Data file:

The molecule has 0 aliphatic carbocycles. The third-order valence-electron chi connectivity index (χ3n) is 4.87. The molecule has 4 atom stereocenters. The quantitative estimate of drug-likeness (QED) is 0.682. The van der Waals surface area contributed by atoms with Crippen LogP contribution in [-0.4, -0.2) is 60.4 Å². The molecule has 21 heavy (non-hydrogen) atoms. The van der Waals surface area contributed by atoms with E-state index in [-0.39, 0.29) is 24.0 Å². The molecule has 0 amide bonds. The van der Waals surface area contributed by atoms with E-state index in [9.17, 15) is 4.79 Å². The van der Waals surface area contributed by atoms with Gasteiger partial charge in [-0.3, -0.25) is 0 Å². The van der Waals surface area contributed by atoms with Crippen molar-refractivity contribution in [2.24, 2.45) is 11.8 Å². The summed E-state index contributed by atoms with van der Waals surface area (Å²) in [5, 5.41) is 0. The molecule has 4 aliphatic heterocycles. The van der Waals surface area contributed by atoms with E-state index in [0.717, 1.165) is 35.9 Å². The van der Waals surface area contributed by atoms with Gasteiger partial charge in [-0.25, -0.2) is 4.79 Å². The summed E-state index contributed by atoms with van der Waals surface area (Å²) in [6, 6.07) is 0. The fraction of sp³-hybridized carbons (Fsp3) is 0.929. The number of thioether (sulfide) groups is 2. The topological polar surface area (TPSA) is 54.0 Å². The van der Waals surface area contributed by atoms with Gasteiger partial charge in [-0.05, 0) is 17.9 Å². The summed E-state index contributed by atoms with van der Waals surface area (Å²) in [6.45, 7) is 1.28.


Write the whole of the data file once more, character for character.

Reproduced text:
The molecule has 0 aliphatic carbocycles. The third-order valence-electron chi connectivity index (χ3n) is 4.87. The molecule has 4 atom stereocenters. The quantitative estimate of drug-likeness (QED) is 0.682. The van der Waals surface area contributed by atoms with Crippen LogP contribution in [-0.4, -0.2) is 60.4 Å². The molecule has 21 heavy (non-hydrogen) atoms. The van der Waals surface area contributed by atoms with E-state index in [-0.39, 0.29) is 24.0 Å². The molecule has 0 amide bonds. The van der Waals surface area contributed by atoms with E-state index in [9.17, 15) is 4.79 Å². The van der Waals surface area contributed by atoms with Gasteiger partial charge in [-0.3, -0.25) is 0 Å². The van der Waals surface area contributed by atoms with Crippen molar-refractivity contribution in [2.24, 2.45) is 11.8 Å². The summed E-state index contributed by atoms with van der Waals surface area (Å²) in [5, 5.41) is 0. The molecule has 4 aliphatic heterocycles. The van der Waals surface area contributed by atoms with E-state index in [0.717, 1.165) is 35.9 Å². The van der Waals surface area contributed by atoms with Gasteiger partial charge in [-0.25, -0.2) is 4.79 Å². The summed E-state index contributed by atoms with van der Waals surface area (Å²) in [6, 6.07) is 0. The fraction of sp³-hybridized carbons (Fsp3) is 0.929. The number of thioether (sulfide) groups is 2. The topological polar surface area (TPSA) is 54.0 Å². The van der Waals surface area contributed by atoms with Gasteiger partial charge in [-0.05, 0) is 17.9 Å². The summed E-state index contributed by atoms with van der Waals surface area (Å²) in [6.45, 7) is 1.28.